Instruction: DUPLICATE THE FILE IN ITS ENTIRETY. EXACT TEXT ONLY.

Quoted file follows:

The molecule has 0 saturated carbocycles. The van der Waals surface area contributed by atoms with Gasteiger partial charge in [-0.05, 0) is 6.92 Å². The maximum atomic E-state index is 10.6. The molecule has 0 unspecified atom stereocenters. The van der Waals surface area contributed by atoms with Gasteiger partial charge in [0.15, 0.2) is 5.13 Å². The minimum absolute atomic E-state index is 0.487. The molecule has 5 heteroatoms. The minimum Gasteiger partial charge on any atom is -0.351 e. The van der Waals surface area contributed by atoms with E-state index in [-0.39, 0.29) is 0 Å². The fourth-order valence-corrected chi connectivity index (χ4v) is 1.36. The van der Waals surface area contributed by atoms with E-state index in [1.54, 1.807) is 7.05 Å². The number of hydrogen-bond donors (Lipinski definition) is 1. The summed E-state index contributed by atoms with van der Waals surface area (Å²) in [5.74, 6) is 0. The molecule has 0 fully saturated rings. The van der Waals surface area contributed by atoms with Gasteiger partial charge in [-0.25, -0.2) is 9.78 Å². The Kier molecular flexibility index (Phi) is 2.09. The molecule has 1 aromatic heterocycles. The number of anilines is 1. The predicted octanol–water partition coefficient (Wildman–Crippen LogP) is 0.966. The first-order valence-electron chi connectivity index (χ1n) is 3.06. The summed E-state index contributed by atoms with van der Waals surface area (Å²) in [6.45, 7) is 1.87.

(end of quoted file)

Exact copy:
The molecule has 0 saturated carbocycles. The van der Waals surface area contributed by atoms with Gasteiger partial charge in [-0.05, 0) is 6.92 Å². The maximum atomic E-state index is 10.6. The molecule has 0 unspecified atom stereocenters. The van der Waals surface area contributed by atoms with Gasteiger partial charge in [0.15, 0.2) is 5.13 Å². The minimum absolute atomic E-state index is 0.487. The molecule has 5 heteroatoms. The minimum Gasteiger partial charge on any atom is -0.351 e. The van der Waals surface area contributed by atoms with E-state index in [-0.39, 0.29) is 0 Å². The fourth-order valence-corrected chi connectivity index (χ4v) is 1.36. The van der Waals surface area contributed by atoms with E-state index in [1.54, 1.807) is 7.05 Å². The number of hydrogen-bond donors (Lipinski definition) is 1. The summed E-state index contributed by atoms with van der Waals surface area (Å²) in [5.74, 6) is 0. The molecule has 0 fully saturated rings. The van der Waals surface area contributed by atoms with Gasteiger partial charge in [-0.25, -0.2) is 9.78 Å². The Kier molecular flexibility index (Phi) is 2.09. The molecule has 1 aromatic heterocycles. The number of anilines is 1. The predicted octanol–water partition coefficient (Wildman–Crippen LogP) is 0.966. The first-order valence-electron chi connectivity index (χ1n) is 3.06. The summed E-state index contributed by atoms with van der Waals surface area (Å²) in [6.45, 7) is 1.87.